I take Christmas gifts for my children very seriously, keeping a running list on my iPhone of gift ideas (some of their choosing, some my own brainstorm) and then sitting down in November to chart exactly what each child will receive, factoring in fairness and wants and needs and budget. I aim for each child to receive one “big” gift, not necessarily expensive (though it might be), not necessarily physically large (though it might be), but rather something that, in their eyes, will be magnificent. I want each of them to receive a gift that not only meets an intense desire, but that also speaks to who they are and who they are becoming.
Forgive my immodesty, but this year, I rocked my kids’ Christmas gifts.
For Leah (13), my nature- and animal-loving girl who knows her own mind and has no interest in conforming to the world’s expectations of what 13-year-old girls do and wear and like, I got a beautiful polished wood bow and a passel of arrows. When I was going through her e-mails a few days’ after Christmas (yes, she knows I read her e-mails), I was gratified to see her friends’ breathless response to Leah’s Christmas gift: “YOU GOT A BOW AND ARROWS??????!!!!!!!!” Yup. Yes, she did. Lucky girl.
For Meg (9), who has always gravitated toward caretaking roles and dolls, and who thrives on having friends over to play, there was a beautiful bed and desk for the American Girl doll she received for her birthday a few months earlier. She lovingly set it up in her bedroom, in front or her sunniest window, arranging the desk accessories and bedding just so. Every night, she puts her doll to bed in her special spot.
And then there’s Ben (almost 7), our nontraditional boy, who wanted a house for his and Meg’s collections of Barbie dolls. A specific house (there are many, did you know?), with a purple shower stall and a hot tub on the roof. The week before Christmas, I went over to my parents’ house to assemble Ben’s gift, so he could play with it immediately. When Ben asked, a day or two before Christmas, “Mom and dad, if I get the Barbie house, will you put it together on Christmas so I can play with it?” I just nodded distractedly, “We’ll see…,” all the while smugly thinking of the fully assembled house waiting in my parents’ garage for a surreptitious Christmas Eve delivery.
Our Christmas was far from perfect. We’ve been subjected to a Christmas curse of sorts; this was the third year in a row that a stomach bug made its way through numerous family members over the holiday. But my children’s gifts were just as perfect as I expected them to be. The children were giddy with pleasure. Toward the end of Christmas day, Meg said to me, “You made me so happy, Mom.”
My kids, our family, like most kids and families of our economic station, are more materialistic than we should be. We have too much stuff. We spend money too often on things we don’t really need. My kids say, “I want….” too often.But every dollar I spent on their gifts this year was, to me, a dollar well spent. I know the happiness brought by material things is fleeting, but it is also genuine. I saw, on Christmas morning, that my gifts did indeed make my children happy. I’d like to think their happiness went beyond momentary captivation with something shiny and new, to a sense of belonging, an unnamed gratitude for parents who know them well enough to get the perfect gift.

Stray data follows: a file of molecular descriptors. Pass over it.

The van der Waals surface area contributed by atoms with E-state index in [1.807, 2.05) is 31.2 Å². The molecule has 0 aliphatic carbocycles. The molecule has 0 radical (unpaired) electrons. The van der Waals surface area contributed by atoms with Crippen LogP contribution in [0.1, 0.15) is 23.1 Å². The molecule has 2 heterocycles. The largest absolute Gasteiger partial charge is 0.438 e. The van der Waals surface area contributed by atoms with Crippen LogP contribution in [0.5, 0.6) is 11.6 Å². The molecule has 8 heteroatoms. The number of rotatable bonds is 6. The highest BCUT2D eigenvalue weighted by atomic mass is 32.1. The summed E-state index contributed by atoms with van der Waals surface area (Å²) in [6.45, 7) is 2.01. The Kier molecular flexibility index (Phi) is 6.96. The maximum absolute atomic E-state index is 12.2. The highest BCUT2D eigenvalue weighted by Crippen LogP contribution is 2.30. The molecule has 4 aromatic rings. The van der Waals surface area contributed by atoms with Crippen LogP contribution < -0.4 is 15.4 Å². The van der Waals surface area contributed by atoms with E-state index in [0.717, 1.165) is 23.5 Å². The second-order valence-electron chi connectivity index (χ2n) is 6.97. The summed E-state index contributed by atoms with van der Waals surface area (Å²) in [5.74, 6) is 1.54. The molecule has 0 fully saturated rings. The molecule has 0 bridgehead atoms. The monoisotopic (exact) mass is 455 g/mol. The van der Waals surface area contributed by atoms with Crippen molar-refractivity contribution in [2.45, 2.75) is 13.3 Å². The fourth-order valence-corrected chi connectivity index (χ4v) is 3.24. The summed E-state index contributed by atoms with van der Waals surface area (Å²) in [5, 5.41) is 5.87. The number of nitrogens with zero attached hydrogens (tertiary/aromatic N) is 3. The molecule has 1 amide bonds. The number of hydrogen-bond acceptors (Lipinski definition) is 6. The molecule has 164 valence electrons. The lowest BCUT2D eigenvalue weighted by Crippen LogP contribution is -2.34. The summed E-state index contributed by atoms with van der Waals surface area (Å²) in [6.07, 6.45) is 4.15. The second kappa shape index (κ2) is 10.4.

At their best, this is the function that gifts—even frivolous, unneeded gifts—can serve in our overly materialistic culture. They can further cement the bond between parents and children, spouses, siblings, and friends, as a gift becomes a symbol for the comfort and security of having someone who knows just what will make you happy.
Spending time and money choosing just the right gift for my kids reminds me that I love them. That sounds odd, I know. Why would a mother need a reminder that she loves her children? It’s just that, most of the time, parental love is expressed in the mess and muddle of family life—hair held back during a vomiting episode, nagging to practice piano and do homework, school lunches made, dinners served, shoes tied, arguments refereed. It’s often unpleasant, or at least dull. I’m often annoyed, tired, crabby.
But when Christmas forces me to go above and beyond the daily muddle, to pick just the right present, to research different options online, to spend hours assembling a large plastic house, I receive a new clarity around my life as my children’s mother. Engaged in a somewhat frivolous, pleasurable pursuit to provide my children with fun rather than the bare necessities, I understand more clearly that the reason I wake up every day to do all the boring, annoying, messy stuff is, simply, love. And when my children thank me profusely for their perfect gifts, telling me how happy they are, I choose to believe that somewhere in their declarations, even if they might not recognize it, is thanks for all of the less shiny but more necessary daily gifts I give them. Call it my own little Christmas delusion, strong enough to carry me beyond the holidays and back into the mundane mess of family life.